CURRENT MONTH (April 2019)
U.S. Supreme Court Holds that Clear Consent is Required for Classwide Arbitration
By Nora Udell, Hudson Cook, LLP
On April 24, 2019, in Lamps Plus v. Varela, the United States Supreme Court held in a 5-4 decision reversing the Court of Appeals for the Ninth Circuit, that courts may no longer infer from an ambiguous arbitration agreement that parties have consented to classwide arbitration. Rather, there must be an “affirmative contractual basis for concluding that the parties agreed to class arbitration.” The Court explained that consent is the touchstone of an agreement to arbitrate. For this reason, California’s default rule that ambiguity in a contract must be construed against the drafter, could not be applied to impose classwide arbitration. The Court explained that the general applicability of the contra proferentem rule could not save it from preemption under the Federal Arbitration Act because the rule’s effect was to force a party into classwide arbitration, without the party’s consent. The holding in Lamps Plus follows Stolt-Nielsen S.A. v. Animal Feeds Int’l Corp., in which the Court held that courts cannot compel classwide arbitration when an agreement is silent on its availability.
11th Circuit: Offering to “Resolve” a Time-Barred Debt Can Violate FDCPA Absent Disclosures
By Eric Rosenkoetter, Maurice Wutscher LLP
The U.S. Court of Appeals for the Eleventh Circuit recently ruled in Holzman v. Malcolm S. Gerald & Assocs., Inc., that an offer to “resolve” a debt without disclosing its time-barred status may be deceptive or misleading under the federal Fair Debt Collection Practices Act even in the absence of an express threat of litigation. Decisions from the Fifth, Sixth and Seventh Circuit Courts of Appeal have held that using the word “settle” could imply an impermissible threat of litigation when used with respect to a time-barred debt. The Eleventh Circuit was persuaded by those cases and concluded that “an express threat of litigation is not required to state a claim for relief under § 1692e so long as one can reasonably infer an implicit threat.” The Court was not convinced that the word “resolve” was “materially distinguishable” from the word “settle.”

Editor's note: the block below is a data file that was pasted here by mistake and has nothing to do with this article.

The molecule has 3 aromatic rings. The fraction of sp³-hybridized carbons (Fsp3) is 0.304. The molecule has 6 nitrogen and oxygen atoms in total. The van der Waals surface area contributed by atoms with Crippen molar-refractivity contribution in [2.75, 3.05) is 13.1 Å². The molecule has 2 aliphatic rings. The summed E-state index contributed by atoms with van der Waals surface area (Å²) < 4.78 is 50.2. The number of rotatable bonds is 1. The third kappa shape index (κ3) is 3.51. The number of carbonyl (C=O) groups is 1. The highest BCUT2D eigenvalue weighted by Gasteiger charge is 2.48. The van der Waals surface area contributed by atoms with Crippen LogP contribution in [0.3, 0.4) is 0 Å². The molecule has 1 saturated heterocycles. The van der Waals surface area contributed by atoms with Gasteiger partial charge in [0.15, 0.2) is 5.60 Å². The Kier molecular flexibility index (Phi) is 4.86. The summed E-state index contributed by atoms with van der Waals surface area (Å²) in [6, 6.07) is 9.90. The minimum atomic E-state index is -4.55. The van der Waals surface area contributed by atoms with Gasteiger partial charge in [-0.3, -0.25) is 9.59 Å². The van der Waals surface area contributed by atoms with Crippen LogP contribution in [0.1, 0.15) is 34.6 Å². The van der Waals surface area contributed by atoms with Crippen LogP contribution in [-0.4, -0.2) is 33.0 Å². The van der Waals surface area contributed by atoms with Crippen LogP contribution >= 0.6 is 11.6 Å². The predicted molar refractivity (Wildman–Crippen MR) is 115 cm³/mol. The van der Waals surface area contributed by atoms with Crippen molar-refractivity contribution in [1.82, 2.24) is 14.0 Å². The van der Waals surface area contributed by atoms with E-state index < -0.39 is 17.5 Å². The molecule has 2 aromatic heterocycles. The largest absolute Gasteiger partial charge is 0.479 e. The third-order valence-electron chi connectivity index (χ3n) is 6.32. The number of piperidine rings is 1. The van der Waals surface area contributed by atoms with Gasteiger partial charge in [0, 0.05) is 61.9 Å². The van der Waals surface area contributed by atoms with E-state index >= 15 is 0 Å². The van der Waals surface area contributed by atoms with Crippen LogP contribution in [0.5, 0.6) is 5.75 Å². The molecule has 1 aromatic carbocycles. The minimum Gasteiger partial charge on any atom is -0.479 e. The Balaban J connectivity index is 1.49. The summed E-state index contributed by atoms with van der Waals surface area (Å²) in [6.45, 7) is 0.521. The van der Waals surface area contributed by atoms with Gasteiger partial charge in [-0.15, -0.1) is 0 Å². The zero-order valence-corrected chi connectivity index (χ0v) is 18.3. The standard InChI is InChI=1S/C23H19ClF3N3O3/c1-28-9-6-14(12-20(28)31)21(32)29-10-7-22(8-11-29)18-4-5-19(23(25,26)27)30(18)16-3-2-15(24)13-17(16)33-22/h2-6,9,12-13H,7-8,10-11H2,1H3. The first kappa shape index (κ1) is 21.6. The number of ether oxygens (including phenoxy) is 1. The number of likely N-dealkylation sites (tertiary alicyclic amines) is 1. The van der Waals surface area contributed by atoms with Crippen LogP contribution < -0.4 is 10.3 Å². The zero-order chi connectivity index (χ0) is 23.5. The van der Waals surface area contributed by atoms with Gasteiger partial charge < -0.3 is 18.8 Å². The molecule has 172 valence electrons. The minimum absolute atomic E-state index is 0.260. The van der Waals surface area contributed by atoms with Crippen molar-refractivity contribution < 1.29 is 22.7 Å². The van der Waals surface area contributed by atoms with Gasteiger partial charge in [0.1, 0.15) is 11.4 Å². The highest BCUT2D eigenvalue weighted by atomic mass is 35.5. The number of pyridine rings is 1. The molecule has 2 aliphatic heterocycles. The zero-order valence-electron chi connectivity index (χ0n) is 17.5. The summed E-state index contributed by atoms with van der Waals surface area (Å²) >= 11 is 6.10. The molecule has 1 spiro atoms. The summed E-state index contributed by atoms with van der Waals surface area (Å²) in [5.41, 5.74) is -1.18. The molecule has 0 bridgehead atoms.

Third Circuit Finds FACTA Class Plaintiff Lacked Concrete Injury Required for Standing Under Spokeo
By Alan S. Kaplinsky and Burt M. Rublin, Ballard Spahr LLP
The U.S. Court of Appeals for the Third Circuit recently concluded in Kamal v. J. Crew Group, Inc., a precedential opinion, that because the named plaintiff in a class action complaint failed to allege a concrete injury, he lacked standing under Article III of the U.S. Constitution to bring an action against a retailer for a violation of the Fair and Accurate Credit Transactions Act (FACTA). The plaintiff claimed that the receipts he received from the retailer included the first six digits of his credit card number, thereby violating the FACTA provision that limits the digits of a credit card number that can be printed on a receipt to no more than the last five.